• The issuer being current in its ongoing reporting obligations;
  • The issuer not having assets more than $25 million; and
  • The issuer engaging a transfer agent registered with the SEC to keep its books.

This conditionality may prove problematic to issuers whose operations (and thus assets) grow rapidly, although the SEC grants them a two-year period in which to transition to full reporting status. Crowdfunding issuers will have to make very sure that they file their annual Form C-ARs on time.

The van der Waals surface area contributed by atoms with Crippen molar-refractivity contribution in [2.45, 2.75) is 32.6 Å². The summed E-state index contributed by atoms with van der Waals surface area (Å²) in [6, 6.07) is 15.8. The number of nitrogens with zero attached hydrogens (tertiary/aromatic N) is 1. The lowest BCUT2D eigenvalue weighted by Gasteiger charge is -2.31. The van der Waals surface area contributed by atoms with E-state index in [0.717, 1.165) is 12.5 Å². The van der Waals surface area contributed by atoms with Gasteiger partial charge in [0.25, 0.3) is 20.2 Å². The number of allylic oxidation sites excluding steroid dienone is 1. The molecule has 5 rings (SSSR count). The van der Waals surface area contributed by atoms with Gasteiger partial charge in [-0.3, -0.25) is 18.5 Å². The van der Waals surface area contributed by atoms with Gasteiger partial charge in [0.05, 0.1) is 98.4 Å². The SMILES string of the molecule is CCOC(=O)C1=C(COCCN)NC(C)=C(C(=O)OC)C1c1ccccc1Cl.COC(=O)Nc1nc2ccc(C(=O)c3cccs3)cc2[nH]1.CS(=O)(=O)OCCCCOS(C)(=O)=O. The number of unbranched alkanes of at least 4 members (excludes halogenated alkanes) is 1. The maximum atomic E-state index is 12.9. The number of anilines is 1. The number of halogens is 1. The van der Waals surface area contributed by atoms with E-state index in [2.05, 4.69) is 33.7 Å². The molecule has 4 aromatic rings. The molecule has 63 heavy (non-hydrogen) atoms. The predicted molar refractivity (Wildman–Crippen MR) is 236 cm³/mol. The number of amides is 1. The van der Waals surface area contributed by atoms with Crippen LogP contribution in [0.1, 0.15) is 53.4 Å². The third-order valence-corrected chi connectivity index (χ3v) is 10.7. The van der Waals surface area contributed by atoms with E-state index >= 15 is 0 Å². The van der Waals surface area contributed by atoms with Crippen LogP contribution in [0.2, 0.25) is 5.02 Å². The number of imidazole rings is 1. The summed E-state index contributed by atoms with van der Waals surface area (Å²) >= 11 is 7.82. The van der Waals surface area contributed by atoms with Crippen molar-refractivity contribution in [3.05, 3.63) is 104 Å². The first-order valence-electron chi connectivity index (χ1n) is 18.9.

PCAOB’s Role in Enhancing Public Trust and Integrity in Audits

Monday, December 5th, 2016

DATE Dec. 5, 2016

SPEAKER James R. Doty, Chairman

EVENT AICPA Conference on SEC and PCAOB Developments

LOCATION Washington